Okay, heres MY two cents…

(This is cross-posted from my personal blog.)

In just a few short hours, President Obama will be addressing a special joint session of Congress on the matter of health reform. As much as I would like to see him take Congress to task for the rampant lying and demagoguery of recent months, for failing to put the needs of the American people before that of corporate interests, I don’t think that is likely to happen. What I think will happen is a careful attempt to get the democrats, including the Blue Dogs, behind him, so that the Republicans will be outvoted on the matter of the public option. We shall see.

I’ve been wanting to write something about the health care reform debate for a while now, but have been hesitant to do it. It’s an intimidating topic, for one thing, and something I feel strongly about, for another. I always find it hard to compose my thoughts in some coherent fashion when my feelings about it are impassioned. Make no mistake, my feelings in regards to health care reform are impassioned.

I strongly believe that public access to good health is, if not a right, then an obligation. A nation founded on the principles of “life, liberty, and the pursuit of happiness” is remiss if it neglects to care for the health and wellbeing of the people of which it is composed. The fact is, illness and wellness is a social concern. The health of one person affects everyone that person is connected to, even if only by an instant. The spread of epidemics proves this. The health of populations affects the health of each individual. The eradication of smallpox proves this.

I’m really sick of health care opponents throwing the word “socialism!” around like it’s a bad thing. I’m also really sick of people cringing from that word in blind fear without at least understanding what that word really means. To put it in simplistic terms, socialism is public property or services paid for by taxes. The post office is socialist. The library is socialist. The police and fire departments are socialist, as are the water and sewage treatment plants. Social security, medicare, highways, prisons and the military, all are socialist. The public schools are socialist. The very foundations of our society, upon which we live and breathe and depend on every day, are socialist!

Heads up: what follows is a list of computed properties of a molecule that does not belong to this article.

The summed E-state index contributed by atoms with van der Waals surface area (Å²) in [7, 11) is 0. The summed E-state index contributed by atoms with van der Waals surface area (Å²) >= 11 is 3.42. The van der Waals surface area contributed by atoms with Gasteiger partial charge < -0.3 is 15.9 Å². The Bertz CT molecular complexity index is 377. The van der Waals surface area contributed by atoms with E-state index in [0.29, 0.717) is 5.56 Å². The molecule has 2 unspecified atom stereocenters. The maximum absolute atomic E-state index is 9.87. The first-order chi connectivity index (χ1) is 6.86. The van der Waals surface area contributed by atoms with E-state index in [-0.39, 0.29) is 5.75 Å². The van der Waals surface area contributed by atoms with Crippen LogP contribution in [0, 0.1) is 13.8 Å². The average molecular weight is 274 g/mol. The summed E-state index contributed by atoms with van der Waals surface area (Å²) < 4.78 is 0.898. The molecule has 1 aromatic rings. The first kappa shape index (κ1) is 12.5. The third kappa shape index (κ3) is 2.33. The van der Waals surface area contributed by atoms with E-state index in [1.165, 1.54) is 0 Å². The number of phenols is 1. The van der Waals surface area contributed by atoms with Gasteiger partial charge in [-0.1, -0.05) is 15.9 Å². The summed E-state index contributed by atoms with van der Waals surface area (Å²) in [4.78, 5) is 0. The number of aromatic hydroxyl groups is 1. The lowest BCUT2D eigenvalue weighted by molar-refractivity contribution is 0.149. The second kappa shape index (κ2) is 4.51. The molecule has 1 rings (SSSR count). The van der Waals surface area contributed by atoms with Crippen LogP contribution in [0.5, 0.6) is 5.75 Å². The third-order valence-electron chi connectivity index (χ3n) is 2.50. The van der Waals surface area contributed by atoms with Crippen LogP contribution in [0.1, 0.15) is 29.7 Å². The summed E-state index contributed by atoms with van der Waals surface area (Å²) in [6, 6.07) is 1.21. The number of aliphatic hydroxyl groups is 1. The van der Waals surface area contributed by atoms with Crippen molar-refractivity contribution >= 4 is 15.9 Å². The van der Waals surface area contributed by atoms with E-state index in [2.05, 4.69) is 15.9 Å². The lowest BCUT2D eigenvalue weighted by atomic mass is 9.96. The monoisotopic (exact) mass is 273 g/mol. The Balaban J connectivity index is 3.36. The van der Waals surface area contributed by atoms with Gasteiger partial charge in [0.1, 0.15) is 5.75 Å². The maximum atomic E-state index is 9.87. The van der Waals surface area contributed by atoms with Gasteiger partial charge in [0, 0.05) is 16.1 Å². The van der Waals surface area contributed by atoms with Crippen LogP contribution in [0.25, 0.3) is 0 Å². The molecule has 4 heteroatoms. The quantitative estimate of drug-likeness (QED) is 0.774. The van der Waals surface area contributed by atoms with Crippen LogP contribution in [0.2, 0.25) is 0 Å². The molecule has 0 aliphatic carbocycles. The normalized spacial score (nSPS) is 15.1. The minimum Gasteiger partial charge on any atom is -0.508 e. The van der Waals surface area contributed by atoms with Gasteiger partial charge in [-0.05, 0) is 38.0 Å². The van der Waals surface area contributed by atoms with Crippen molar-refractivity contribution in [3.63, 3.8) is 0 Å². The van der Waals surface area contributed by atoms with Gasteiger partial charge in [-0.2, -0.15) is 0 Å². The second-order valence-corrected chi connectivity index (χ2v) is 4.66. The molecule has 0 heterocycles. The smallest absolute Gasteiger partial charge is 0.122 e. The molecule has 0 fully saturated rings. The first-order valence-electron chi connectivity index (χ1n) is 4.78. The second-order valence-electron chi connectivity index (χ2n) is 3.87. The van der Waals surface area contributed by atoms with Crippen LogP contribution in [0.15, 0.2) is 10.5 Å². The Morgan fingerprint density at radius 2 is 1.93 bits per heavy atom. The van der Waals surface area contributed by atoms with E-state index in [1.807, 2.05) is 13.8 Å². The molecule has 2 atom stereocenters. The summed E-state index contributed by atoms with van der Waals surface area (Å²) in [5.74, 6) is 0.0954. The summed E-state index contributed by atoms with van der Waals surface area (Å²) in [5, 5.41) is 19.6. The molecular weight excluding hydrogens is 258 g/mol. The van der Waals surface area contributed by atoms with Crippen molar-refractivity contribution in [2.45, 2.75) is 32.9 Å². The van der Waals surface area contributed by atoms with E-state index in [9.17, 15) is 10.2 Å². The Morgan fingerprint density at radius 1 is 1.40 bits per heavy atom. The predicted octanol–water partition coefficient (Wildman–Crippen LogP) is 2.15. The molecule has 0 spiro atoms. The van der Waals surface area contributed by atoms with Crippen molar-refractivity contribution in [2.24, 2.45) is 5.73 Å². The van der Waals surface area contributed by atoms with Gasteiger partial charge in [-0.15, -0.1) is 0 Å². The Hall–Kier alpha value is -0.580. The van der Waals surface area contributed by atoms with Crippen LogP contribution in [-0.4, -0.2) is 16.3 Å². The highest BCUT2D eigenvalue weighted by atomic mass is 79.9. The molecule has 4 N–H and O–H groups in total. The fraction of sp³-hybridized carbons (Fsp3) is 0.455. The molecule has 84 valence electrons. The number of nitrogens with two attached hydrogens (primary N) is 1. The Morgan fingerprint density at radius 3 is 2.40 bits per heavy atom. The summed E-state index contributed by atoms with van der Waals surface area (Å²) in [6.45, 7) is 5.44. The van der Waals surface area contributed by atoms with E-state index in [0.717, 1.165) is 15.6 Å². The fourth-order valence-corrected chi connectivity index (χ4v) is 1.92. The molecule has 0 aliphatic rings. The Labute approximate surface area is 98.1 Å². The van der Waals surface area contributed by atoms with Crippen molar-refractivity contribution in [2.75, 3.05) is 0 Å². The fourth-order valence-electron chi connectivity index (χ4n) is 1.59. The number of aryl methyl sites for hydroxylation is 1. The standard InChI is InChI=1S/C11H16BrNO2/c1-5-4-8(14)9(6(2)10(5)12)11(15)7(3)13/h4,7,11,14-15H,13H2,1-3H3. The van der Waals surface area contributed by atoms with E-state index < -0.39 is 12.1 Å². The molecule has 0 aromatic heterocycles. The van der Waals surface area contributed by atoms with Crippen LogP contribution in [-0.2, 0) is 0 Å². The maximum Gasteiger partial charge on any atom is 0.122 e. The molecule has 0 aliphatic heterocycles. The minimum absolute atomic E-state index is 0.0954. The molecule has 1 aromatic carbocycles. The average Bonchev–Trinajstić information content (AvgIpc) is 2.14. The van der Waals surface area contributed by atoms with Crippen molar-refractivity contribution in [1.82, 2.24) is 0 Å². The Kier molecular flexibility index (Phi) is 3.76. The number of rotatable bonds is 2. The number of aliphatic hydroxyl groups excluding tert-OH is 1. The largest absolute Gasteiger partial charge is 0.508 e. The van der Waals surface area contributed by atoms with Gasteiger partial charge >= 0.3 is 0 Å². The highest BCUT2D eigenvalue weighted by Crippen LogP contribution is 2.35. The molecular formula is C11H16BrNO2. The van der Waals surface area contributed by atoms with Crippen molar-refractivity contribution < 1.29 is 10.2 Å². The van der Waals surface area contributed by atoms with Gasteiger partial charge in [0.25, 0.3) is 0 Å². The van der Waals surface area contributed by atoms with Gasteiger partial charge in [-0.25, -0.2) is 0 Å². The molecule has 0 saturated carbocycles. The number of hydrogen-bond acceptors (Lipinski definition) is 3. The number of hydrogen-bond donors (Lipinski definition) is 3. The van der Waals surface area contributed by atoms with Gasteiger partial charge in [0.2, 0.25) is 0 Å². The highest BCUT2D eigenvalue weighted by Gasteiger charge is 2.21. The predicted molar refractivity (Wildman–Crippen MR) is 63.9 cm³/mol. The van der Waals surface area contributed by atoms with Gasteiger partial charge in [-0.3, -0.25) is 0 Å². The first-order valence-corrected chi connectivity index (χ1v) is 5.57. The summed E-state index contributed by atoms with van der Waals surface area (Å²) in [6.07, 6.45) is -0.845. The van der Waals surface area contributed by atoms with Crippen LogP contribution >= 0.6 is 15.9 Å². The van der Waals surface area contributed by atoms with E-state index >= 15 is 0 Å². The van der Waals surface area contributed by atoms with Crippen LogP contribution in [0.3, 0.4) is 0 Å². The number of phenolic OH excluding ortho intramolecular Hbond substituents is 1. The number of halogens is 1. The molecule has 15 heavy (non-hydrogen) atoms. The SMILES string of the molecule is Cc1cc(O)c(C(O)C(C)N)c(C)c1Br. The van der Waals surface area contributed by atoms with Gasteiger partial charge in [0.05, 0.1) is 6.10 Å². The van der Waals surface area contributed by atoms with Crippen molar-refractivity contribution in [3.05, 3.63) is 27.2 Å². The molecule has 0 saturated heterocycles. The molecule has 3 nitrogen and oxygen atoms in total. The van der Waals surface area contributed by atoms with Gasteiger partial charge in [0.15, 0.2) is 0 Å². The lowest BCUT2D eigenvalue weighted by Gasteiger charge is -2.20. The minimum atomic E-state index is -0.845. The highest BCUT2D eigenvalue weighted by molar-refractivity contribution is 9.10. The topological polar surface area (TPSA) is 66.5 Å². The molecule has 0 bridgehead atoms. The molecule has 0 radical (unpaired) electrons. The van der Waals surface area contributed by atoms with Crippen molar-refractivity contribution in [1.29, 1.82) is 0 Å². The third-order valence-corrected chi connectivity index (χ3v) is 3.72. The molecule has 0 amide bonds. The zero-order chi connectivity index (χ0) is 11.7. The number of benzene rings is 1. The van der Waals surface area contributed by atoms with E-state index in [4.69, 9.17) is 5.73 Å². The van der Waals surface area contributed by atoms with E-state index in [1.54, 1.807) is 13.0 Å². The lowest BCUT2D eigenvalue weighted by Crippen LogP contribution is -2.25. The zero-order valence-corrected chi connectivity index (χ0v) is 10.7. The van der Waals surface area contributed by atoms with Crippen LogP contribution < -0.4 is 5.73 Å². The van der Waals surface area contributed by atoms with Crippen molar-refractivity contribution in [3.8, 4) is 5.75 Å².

The bottom line here is that privatized health care simply doesn’t work. If it did work we wouldn’t be having this debate. If it worked, health care would be affordable, and insurance available to all instead of just the healthy, wealthy, or the employed. If it worked, illness would not drive families into debt and bankruptcy. If it worked, employers would not have to make health care decisions for their employees, and employees would not have to accept whatever package their employers deemed acceptable (read: cheap). If it worked, 42% of the American people wouldn’t be uninsured or underinsured. If it worked, people would not have to worry about being dropped from their plans for some technicality when they become ill. If it worked, poor and un/under-insured individuals would not have to wait until an expensive emergency arises to see a physician. If it worked, doctors would care more about accurate, quality care for their patients than about “defensive medicine” or how much money they can get by foisting as many unneeded services and tests on as many people they possibly can. If it worked, healthy people would be more important than the bottom line.

If private health insurance worked, Americans would be among the healthiest, happiest, and longest lived people in the world. But we aren’t. In too many studies America is consistently outranked by those who provide some variation of a public, socialized health system.

No system is perfect. There are instances when socialized medicine fails to be the best health care for some exceptional individuals. But those instances are rare outliers, and do not detract from this one simple, observable truth: public health care works better for more people than private health care. That is why we need health care reform. That’s why we need a public option; because what we have now just doesn’t work. It isn’t working. Period.

And we, the people, need to do something to change it. Now.

Advertisements